There is something to be said about the authors who aren’t afraid to make their characters unlikeable. Often, we read fiction to fall in love with the characters, but this is not the case for Ottessa Moshfegh’s third novel, My Year of Rest and Relaxation. Set in New York during 2000-2001, Moshfegh introduces her readers to a self-absorbed bitch – the novel’s unnamed narrator. Early on she describes herself as, ‘tall and thin and blonde and pretty and young.’ She is all of those things, as well as insanely privileged, living in an apartment on the Upper East Side paid for with the money she inherited from her parents. She dislikes most people, including her best friend Reva who she reminds not to call her if she was ‘under the influence,’. But there is a sadness to this protagonist’s story; she is depressed and – unbeknownst to her – grieving the death of her parents. This motivates her to take prescription drugs and hibernate for a year with the intention of starting afresh. Moshfegh’s narrative is both haunting and hilarious as she plays with the lives of privileged people who clearly have their issues.
It doesn’t take too long for readers to notice that this novel is about addiction to sleep, pills, and Whoopi Goldberg films, which are the only things that provide our narrator with any happiness. We follow her through this relentless existence, and along the way are introduced to questionable side characters. There is Reva, who struggles with bulimia but is deemed by our narrator as a ‘slave to vanity and status,’ and Trevor, the Wall Street ‘recurring ex-boyfriend’ whose manipulative behaviour and views on satisfying sex could be considered abusive. And then her parents, who both died during her college years but were emotionally distant even while they were alive. There is also Dr. Tuttle, the psychiatrist who comes out with insights like, ‘“A lot of psychic diseases get passed around in confined public spaces. I sense your mind is too porous.”’ Possibly one of the most ludicrous characters in modern literature, Dr. Tuttle prescribes the narrator with all the drugs she needs for her year of rest and relaxation but also creates a lot of the novel’s farcical black humour.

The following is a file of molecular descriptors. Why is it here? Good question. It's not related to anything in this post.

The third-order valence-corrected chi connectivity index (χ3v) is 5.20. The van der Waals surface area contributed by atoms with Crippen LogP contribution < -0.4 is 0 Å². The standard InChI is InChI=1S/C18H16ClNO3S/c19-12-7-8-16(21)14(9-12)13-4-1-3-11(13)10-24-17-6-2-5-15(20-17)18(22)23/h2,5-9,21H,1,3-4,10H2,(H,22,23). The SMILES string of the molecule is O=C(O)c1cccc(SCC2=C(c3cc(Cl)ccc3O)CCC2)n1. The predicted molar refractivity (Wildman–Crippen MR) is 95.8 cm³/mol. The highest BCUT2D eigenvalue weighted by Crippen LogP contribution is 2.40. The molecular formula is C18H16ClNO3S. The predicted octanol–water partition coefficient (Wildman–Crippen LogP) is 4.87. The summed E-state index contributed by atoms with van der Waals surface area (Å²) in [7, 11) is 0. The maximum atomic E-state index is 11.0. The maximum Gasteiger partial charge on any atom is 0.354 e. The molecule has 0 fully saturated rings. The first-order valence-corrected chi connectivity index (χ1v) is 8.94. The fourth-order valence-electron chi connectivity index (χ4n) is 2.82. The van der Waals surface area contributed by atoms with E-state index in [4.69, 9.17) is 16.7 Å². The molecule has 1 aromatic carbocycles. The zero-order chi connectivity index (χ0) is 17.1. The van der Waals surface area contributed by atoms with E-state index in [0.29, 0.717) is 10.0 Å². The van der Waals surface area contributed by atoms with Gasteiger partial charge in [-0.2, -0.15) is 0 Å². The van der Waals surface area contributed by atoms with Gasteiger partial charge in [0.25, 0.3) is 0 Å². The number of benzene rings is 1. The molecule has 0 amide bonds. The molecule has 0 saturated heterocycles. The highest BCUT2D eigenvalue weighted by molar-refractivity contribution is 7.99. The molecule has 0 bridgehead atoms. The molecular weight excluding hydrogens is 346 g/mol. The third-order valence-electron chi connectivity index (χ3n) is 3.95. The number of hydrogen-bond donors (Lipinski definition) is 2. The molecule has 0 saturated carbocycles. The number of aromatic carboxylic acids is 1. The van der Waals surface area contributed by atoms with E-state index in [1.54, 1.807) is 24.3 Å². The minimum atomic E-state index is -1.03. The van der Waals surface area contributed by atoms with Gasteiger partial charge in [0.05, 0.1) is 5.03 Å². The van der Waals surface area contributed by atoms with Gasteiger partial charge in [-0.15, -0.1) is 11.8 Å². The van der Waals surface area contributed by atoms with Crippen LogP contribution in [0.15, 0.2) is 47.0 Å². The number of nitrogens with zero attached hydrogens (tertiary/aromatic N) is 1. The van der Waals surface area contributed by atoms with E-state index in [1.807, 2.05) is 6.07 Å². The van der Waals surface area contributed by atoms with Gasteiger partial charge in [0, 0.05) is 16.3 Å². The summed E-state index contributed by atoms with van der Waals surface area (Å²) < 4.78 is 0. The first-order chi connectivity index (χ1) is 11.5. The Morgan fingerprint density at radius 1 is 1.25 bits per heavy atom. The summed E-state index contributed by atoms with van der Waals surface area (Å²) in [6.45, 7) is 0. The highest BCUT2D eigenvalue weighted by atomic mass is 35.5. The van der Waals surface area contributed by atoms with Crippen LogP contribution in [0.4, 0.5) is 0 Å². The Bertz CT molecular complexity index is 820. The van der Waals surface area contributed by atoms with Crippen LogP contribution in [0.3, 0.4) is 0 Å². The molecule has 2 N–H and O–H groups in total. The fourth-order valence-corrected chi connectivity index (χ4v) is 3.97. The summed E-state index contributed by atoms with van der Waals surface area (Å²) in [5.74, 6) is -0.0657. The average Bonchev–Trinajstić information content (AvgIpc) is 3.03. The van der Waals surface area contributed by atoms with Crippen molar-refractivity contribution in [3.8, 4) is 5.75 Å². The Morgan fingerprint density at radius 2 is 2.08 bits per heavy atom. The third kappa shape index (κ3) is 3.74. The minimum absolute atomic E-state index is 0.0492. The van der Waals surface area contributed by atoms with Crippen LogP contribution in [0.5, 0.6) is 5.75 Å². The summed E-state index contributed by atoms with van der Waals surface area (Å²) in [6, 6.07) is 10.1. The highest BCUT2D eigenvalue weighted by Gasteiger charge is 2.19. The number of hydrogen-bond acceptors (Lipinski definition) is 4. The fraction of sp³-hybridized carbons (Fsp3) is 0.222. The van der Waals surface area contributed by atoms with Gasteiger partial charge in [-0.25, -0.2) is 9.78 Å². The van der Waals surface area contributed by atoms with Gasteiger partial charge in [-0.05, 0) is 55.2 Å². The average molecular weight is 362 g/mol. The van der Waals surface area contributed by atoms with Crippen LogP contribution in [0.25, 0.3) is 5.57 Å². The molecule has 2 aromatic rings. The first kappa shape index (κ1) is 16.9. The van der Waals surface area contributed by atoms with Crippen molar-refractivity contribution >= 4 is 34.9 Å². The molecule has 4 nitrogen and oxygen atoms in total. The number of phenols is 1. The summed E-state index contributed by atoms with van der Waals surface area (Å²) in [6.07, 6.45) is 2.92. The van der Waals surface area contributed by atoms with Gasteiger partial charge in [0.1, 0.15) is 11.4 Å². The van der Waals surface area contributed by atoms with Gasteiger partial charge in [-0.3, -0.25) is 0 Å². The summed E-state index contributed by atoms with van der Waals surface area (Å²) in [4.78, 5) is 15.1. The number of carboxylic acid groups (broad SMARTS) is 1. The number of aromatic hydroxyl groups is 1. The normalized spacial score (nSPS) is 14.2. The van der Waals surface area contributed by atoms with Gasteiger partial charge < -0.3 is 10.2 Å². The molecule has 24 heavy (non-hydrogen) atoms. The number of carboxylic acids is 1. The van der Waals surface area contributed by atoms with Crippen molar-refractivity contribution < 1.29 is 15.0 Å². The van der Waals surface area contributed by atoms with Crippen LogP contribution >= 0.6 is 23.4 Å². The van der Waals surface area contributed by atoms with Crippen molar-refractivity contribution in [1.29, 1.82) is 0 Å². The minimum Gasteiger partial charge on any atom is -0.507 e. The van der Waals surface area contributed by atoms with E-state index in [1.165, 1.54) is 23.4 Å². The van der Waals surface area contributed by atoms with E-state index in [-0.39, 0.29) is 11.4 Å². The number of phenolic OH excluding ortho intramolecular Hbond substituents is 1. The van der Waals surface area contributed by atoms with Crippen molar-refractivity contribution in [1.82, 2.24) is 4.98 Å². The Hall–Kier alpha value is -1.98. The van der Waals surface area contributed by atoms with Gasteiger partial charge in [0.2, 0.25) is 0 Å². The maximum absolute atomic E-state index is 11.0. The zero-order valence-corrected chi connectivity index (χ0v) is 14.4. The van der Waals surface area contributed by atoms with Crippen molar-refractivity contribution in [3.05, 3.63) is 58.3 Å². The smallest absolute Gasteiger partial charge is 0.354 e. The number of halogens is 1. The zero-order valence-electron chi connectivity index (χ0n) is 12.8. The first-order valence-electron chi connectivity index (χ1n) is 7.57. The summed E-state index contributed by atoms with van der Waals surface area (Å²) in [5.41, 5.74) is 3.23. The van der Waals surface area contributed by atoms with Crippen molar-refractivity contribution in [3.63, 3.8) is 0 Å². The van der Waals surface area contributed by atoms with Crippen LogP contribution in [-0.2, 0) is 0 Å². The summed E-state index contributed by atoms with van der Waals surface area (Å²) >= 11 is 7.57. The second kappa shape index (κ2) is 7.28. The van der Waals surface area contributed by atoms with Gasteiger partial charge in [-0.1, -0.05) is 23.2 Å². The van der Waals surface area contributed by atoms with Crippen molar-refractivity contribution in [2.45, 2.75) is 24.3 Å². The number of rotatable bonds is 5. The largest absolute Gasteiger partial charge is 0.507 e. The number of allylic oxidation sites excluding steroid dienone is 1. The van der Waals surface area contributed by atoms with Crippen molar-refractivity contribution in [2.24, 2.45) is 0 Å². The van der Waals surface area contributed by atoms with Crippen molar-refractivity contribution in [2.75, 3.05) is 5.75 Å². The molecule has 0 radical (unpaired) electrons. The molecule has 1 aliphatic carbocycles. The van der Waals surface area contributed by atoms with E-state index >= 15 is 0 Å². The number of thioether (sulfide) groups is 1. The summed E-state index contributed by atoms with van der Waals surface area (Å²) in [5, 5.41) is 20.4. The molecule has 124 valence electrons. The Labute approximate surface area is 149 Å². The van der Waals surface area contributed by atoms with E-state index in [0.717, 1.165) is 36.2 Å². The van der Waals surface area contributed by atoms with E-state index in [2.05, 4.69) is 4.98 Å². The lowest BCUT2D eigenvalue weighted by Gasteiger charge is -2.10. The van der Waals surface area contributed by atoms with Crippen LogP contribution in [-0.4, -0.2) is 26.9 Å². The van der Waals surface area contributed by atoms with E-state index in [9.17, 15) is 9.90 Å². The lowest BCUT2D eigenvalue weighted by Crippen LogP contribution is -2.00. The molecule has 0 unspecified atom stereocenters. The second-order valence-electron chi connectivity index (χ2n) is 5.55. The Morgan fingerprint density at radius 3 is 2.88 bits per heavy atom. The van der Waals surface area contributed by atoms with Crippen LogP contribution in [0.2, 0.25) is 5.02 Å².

We might not relate to the narrator’s problematic internal monologue, but her aspiration to simply sleep through the bad stuff feels pretty relevant. She may be rich, beautiful, and well educated, but ultimately it means nothing: she is still sad and just trying to find a way out from her pain and exhaustion. This is a novel fascinated by the different types of sadness, and the forms of desperation that come with them. The extensive mental health year our narrator takes allows us to explore the void in her life alongside the superficiality of her socialite class status. With sleep being the inescapable theme throughout the novel, often our sense of time becomes irrelevant. Readers may be shocked with the conclusion Moshfegh reaches, as you forget where the story is unfortunately heading. There is, of course, an absurdity to both the plot and the unhinged characters Moshfegh creates, but a closer understanding of the monotony of our narrators’ behaviours points to the severity of her grief and depression. Through her, readers are presented with a portrait of a vulnerable young woman. Perhaps you will struggle with the characters, but when you appreciate the message behind My Year of Rest and Relaxation you may realise that deep down, we all have that desire to change and forget those haunting things from our past, with the hope that a new life could just be a few pages ahead of us. Either that, or you might just need a really good sleep.